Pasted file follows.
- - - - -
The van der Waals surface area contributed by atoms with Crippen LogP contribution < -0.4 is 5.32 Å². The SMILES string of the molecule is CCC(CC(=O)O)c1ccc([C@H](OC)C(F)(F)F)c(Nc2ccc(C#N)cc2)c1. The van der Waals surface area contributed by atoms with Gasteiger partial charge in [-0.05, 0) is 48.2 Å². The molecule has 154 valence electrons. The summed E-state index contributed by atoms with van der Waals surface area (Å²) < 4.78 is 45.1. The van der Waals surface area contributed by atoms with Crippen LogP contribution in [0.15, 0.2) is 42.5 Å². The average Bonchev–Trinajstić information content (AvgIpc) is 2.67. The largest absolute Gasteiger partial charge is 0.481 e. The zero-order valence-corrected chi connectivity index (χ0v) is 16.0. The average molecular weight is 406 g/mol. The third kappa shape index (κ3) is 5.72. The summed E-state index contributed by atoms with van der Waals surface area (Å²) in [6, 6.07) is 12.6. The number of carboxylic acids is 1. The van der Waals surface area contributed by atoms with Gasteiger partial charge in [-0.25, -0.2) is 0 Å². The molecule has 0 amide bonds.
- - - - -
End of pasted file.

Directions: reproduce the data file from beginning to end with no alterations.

The van der Waals surface area contributed by atoms with Crippen LogP contribution < -0.4 is 5.32 Å². The SMILES string of the molecule is CCC(CC(=O)O)c1ccc([C@H](OC)C(F)(F)F)c(Nc2ccc(C#N)cc2)c1. The van der Waals surface area contributed by atoms with Gasteiger partial charge in [-0.05, 0) is 48.2 Å². The molecule has 154 valence electrons. The summed E-state index contributed by atoms with van der Waals surface area (Å²) < 4.78 is 45.1. The van der Waals surface area contributed by atoms with Crippen LogP contribution in [0.15, 0.2) is 42.5 Å². The average Bonchev–Trinajstić information content (AvgIpc) is 2.67. The largest absolute Gasteiger partial charge is 0.481 e. The zero-order valence-corrected chi connectivity index (χ0v) is 16.0. The average molecular weight is 406 g/mol. The third kappa shape index (κ3) is 5.72. The summed E-state index contributed by atoms with van der Waals surface area (Å²) in [6, 6.07) is 12.6. The number of carboxylic acids is 1. The van der Waals surface area contributed by atoms with Gasteiger partial charge in [-0.25, -0.2) is 0 Å². The molecule has 0 amide bonds.